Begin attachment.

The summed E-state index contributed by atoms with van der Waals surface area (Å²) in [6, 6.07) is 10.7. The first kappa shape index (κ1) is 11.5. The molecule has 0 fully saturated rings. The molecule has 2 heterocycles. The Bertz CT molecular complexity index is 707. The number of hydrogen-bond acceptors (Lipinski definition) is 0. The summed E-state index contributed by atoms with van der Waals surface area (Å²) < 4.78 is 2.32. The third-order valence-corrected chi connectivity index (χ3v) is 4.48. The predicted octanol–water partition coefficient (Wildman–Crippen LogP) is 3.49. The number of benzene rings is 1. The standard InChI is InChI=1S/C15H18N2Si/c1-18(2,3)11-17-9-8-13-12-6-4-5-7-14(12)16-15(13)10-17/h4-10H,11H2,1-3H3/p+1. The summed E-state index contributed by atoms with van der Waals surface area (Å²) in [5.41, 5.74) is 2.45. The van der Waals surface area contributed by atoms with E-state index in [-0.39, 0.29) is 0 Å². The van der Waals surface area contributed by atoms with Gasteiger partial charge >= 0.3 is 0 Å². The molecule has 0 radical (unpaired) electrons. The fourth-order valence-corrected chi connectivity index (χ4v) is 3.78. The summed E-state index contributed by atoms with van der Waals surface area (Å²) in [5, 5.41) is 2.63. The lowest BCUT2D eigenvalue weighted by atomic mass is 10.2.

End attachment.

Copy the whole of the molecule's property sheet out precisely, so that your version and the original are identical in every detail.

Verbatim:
The summed E-state index contributed by atoms with van der Waals surface area (Å²) in [6, 6.07) is 10.7. The first kappa shape index (κ1) is 11.5. The molecule has 0 fully saturated rings. The molecule has 2 heterocycles. The Bertz CT molecular complexity index is 707. The number of hydrogen-bond acceptors (Lipinski definition) is 0. The summed E-state index contributed by atoms with van der Waals surface area (Å²) < 4.78 is 2.32. The third-order valence-corrected chi connectivity index (χ3v) is 4.48. The predicted octanol–water partition coefficient (Wildman–Crippen LogP) is 3.49. The number of benzene rings is 1. The standard InChI is InChI=1S/C15H18N2Si/c1-18(2,3)11-17-9-8-13-12-6-4-5-7-14(12)16-15(13)10-17/h4-10H,11H2,1-3H3/p+1. The summed E-state index contributed by atoms with van der Waals surface area (Å²) in [5.41, 5.74) is 2.45. The van der Waals surface area contributed by atoms with E-state index in [-0.39, 0.29) is 0 Å². The van der Waals surface area contributed by atoms with Gasteiger partial charge >= 0.3 is 0 Å². The molecule has 0 radical (unpaired) electrons. The fourth-order valence-corrected chi connectivity index (χ4v) is 3.78. The summed E-state index contributed by atoms with van der Waals surface area (Å²) in [5, 5.41) is 2.63. The lowest BCUT2D eigenvalue weighted by atomic mass is 10.2.